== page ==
Press-Republican

Local News

February 10, 2010

Verizon pulls Duane plan, hoping for taller tower

DUANE — Another public-safety incident is raising serious questions about cellular-phone service in the heart of Franklin County.

On Sunday, a woman from Rainbow Lake in her late 60s went skiing along the Horse Brook Trails in Duane, according to Gil Paddock, second assistant fire chief for Duane Volunteer Fire Department.

“She went to walk her dog and got her vehicle stuck trying to get out.”

Hours later, at 9:30 p.m., the unidentified woman was found walking along Route 30 near the entrance to the Paul Smith’s Visitors Interpretive Center — three and a half miles from where her car was stuck.

The temperature at that time on Sunday was 8.1 degrees Fahrenheit. The woman suffered frostbite and hypothermia, said Brighton Town Councilor Jeff Levitt, who later helped pull her car out.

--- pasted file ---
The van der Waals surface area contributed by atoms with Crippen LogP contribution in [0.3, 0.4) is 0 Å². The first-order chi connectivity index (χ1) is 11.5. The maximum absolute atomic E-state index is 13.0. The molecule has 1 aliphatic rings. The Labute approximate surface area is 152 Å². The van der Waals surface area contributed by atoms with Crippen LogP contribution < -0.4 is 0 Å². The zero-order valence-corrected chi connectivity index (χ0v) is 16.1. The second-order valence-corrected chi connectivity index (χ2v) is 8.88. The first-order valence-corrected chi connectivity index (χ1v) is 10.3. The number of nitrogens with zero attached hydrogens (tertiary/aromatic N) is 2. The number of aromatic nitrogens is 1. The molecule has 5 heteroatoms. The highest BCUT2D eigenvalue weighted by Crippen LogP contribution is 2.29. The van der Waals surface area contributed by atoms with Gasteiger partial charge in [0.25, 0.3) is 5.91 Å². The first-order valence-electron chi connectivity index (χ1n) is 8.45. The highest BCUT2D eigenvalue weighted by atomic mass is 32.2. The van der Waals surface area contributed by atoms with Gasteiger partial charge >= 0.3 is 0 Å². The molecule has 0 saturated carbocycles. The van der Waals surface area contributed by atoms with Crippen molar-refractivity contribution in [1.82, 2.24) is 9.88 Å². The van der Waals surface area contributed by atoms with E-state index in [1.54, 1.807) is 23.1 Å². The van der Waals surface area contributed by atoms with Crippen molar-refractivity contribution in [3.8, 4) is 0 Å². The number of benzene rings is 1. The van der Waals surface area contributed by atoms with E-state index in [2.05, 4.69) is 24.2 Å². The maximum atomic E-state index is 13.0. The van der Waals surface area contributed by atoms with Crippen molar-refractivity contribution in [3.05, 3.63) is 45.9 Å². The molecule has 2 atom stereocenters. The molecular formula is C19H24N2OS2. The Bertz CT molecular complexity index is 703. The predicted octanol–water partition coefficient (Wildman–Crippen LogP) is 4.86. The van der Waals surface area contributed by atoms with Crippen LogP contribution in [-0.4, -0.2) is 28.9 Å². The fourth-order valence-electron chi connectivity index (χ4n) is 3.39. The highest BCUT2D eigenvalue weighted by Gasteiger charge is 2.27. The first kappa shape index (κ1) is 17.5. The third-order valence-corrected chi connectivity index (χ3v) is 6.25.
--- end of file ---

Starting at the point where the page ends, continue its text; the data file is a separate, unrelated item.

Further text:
The driver of a passing car who saw the woman placed a 911 call, which was dropped and garbled just a mile from the new Verizon Wireless tower at Paul Smith’s College.



TOWER HEIGHT

This is just the tower-height contention that has been raised by Sen. Betty Little, (R-Queensbury), who met with the Adirondack Park Agency two weeks ago to discuss it.

Little — and others — say fewer, taller cell towers would work better and have less environmental impact than multiple, shorter towers.

Now, Verizon has withdrawn plans for a new tower in Duane in hopes that it can go with a higher structure.



CALLS PLACED

In the case of the woman stranded in Rainbow Lake, first-responders from Duane, Paul Smiths, State Police and the Department of Environmental Conservation were called in.

“Due to lack of communication, every resource available short of the Illinois National Guard was called to respond to this incident, because nobody could ascertain what the incident was,” Levitt said.

“The woman had been skiing earlier in the day on the ski trails in Hayes Brook and had backed her jeep into a snow bank. After attempting to free her vehicle by digging with her hands for at least four hours, she began to walk home toward Rainbow Lake.

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